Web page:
The ROK prosecution and Agency for National Security Planning (NSP) are reportedly joining forces in their probe of the DPRK "North Wind" plot to influence the ROK election, until the latter wraps up its internal investigation into the case. Such a collaborative endeavor is aimed at an early conclusion of the probe of the conspiracy against then-presidential candidate Kim Dae-jung. According to the prosecution yesterday, two prosecutors, who were dispatched to the nation's top intelligence agency early this month, and NSP investigators are jointly staging comprehensive inquiries into the plot, including the Oh Ik-je letter, leaks of DPRK-connected documents, and DPRK soldiers' violation of the truce line. The prosecution is currently focusing its probe on scrutinizing the secret documents and how the confidential memos were drawn up and leaked. It is also continuing its supplementary investigation into former NSP director Kwon Young-hae, who is allegedly the mastermind of a manipulated news conference held by a Korean-American businessman to slander presidential candidate Kim. (Korea Times, "PROSECUTION, NSP JOINTLY PROBE ON NORTH WIND PLOT," 04/14/98)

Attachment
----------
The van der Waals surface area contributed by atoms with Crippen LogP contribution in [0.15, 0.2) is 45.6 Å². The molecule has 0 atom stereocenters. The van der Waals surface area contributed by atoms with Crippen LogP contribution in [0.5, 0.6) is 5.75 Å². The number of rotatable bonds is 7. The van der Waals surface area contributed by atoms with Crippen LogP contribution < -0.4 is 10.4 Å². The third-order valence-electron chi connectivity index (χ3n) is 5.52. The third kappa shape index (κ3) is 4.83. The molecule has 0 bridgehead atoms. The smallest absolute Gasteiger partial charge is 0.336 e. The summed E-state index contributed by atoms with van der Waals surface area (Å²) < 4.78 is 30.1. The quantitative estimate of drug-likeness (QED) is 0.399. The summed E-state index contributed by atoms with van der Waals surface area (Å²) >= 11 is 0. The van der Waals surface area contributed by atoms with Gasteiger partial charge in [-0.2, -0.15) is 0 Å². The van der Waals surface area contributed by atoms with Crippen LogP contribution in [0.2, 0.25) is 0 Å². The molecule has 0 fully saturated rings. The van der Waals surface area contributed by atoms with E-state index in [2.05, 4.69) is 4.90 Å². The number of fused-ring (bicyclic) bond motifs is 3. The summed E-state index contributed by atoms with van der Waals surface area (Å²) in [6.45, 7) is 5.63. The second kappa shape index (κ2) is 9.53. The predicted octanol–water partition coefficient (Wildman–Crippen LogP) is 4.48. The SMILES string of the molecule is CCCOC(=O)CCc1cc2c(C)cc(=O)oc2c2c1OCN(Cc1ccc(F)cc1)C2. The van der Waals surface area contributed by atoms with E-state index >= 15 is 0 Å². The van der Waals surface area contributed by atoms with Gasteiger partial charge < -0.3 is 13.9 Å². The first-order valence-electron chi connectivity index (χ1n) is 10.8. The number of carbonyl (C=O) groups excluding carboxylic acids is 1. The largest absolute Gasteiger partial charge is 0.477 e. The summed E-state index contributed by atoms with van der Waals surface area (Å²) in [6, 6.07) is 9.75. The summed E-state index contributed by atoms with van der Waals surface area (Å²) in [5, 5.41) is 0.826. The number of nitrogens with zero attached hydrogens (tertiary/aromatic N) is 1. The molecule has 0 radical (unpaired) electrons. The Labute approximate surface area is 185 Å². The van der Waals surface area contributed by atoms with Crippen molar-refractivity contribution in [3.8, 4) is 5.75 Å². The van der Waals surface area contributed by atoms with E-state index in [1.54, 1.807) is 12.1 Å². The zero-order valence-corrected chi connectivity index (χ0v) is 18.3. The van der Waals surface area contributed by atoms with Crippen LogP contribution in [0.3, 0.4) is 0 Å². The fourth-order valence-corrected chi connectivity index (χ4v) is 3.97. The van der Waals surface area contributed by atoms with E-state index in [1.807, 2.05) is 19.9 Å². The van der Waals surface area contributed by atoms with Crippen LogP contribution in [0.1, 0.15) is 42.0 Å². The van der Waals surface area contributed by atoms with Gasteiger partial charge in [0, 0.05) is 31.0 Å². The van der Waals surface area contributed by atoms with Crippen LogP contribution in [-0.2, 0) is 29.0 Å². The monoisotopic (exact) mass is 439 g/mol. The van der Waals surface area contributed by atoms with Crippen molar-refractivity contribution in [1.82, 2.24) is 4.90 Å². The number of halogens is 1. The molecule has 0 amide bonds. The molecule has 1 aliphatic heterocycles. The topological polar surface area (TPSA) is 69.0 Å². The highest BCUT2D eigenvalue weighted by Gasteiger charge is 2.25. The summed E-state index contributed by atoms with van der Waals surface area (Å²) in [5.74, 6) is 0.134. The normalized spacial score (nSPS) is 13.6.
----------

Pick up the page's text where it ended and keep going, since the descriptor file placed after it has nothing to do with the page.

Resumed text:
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Produced by the Nautilus Institute for Security and Sustainable Development in partnership with:
The Center for International Studies,
Yonsei University, Seoul, Republic of Korea
The Center for Global Communications, Tokyo, Japan
Center for American Studies,
Fudan University, Shanghai, People's Republic of China

Wade L. Huntley:
Berkeley, California, United States

Timothy L. Savage:
Berkeley, California, United States

Shin Dong-bom:
Seoul, Republic of Korea

Choi Chung-moon:
Seoul, Republic of Korea

Hiroyasu Akutsu:
Tokyo, Japan

Peter Razvin:
Moscow, Russian Federation

Chunsi Wu:
Shanghai, People's Republic of China

Dingli Shen:
Shanghai, People's Republic of China